Bundesliga's return was a rousing success - and established a blueprint for other leagues

Ryan Bailey
·2 min read
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After a two-month hiatus, the Bundesliga made its welcome return this past weekend, making it the first major soccer league to return from the Coronavirus-induced hiatus.

There were concerns that plans would be derailed by an outbreak at a Bundesliga club, and eyebrows were raised when Augsburg’s manager Heiko Herrlich missed his team’s match after breaking isolation protocol... to go and buy toothpaste!

There were also concerns that fitness levels and the standard of play would be low, and the stadium atmosphere—or lack of atmosphere—would be a bit too weird.

But, for the most part, those fears didn’t come to pass and it was a highly successful round of games.

Firstly, those expecting pre-season levels of fitness and a lack of action were pleasantly surprised, as the pace was much higher than expected.

Perhaps a league that already has a winter break knows how to keep fit without games?

There was some sloppiness, but also a great deal of attacking play and excellent goals—notably the brilliant solo effort Pierre Kunde scored for Mainz (which was admittedly helped by some slightly socially distanced defending from Cologne). There also appeared to be fewer fouls and breaks in play, and a lot less diving.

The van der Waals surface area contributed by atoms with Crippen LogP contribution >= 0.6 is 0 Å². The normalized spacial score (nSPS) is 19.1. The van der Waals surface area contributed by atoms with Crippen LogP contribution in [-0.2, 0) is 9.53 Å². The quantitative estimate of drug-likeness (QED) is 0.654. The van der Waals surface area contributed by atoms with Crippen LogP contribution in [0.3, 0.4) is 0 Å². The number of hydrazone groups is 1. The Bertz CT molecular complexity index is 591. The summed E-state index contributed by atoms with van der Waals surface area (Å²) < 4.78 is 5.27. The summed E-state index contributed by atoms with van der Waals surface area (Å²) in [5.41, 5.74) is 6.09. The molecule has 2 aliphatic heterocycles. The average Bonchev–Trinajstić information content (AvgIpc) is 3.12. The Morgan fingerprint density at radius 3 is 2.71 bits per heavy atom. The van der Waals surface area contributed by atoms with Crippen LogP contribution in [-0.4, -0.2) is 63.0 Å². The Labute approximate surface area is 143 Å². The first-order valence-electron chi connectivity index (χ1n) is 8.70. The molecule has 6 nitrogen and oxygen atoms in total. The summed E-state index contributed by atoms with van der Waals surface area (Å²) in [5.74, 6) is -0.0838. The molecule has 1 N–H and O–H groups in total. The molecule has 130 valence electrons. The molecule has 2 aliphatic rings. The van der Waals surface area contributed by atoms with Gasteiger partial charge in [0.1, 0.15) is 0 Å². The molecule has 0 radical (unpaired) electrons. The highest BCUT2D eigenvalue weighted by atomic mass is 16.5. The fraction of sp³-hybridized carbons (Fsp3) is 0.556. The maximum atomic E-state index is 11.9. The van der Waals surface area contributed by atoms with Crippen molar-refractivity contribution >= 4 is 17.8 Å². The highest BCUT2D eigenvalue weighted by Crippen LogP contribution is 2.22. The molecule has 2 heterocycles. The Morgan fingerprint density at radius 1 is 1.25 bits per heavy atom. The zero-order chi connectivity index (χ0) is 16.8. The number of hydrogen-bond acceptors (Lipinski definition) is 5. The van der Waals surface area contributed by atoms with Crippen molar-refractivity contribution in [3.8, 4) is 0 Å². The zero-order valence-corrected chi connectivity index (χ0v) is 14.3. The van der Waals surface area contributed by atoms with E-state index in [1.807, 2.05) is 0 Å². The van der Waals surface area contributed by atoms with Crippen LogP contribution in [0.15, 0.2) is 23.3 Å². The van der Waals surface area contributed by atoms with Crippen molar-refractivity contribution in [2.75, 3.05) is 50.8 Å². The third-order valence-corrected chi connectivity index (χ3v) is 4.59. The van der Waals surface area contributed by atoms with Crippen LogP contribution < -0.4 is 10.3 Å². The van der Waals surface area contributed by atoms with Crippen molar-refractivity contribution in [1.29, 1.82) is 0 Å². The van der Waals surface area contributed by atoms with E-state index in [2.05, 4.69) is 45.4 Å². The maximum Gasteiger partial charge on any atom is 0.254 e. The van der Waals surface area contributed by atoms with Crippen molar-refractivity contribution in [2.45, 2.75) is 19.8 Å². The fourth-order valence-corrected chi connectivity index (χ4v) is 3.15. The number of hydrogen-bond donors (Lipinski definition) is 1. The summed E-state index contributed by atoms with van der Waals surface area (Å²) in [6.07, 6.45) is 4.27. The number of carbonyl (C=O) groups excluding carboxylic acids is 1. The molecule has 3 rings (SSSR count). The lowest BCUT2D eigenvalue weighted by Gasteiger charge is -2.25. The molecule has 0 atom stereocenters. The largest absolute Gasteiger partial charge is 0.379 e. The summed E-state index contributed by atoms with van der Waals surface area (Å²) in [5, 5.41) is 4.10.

Each club was given a 51-page book of safety protocols, and most seemed to stay as safe as possible.

Hertha Berlin got a little too close with their celebrations, but Borussia Dortmund showed how to execute the perfect socially distanced post-goal reaction.

That was unusual and it was strange to watch games in completely empty stadiums, that sounded a bit like echoey indoor swimming pools. But it wasn’t too jarring to distract from the action once you got used to it.

Of course, not all fans were happy: there were protests in Cologne from those who feel the action shouldn’t continue in empty stadiums. Those who feel games are only being played for the sake of money.

But the Bundesliga resumption appears to be a rousing success—and crucially, it lays a blueprint from the proposed return to action for leagues like the Premier League and La Liga.

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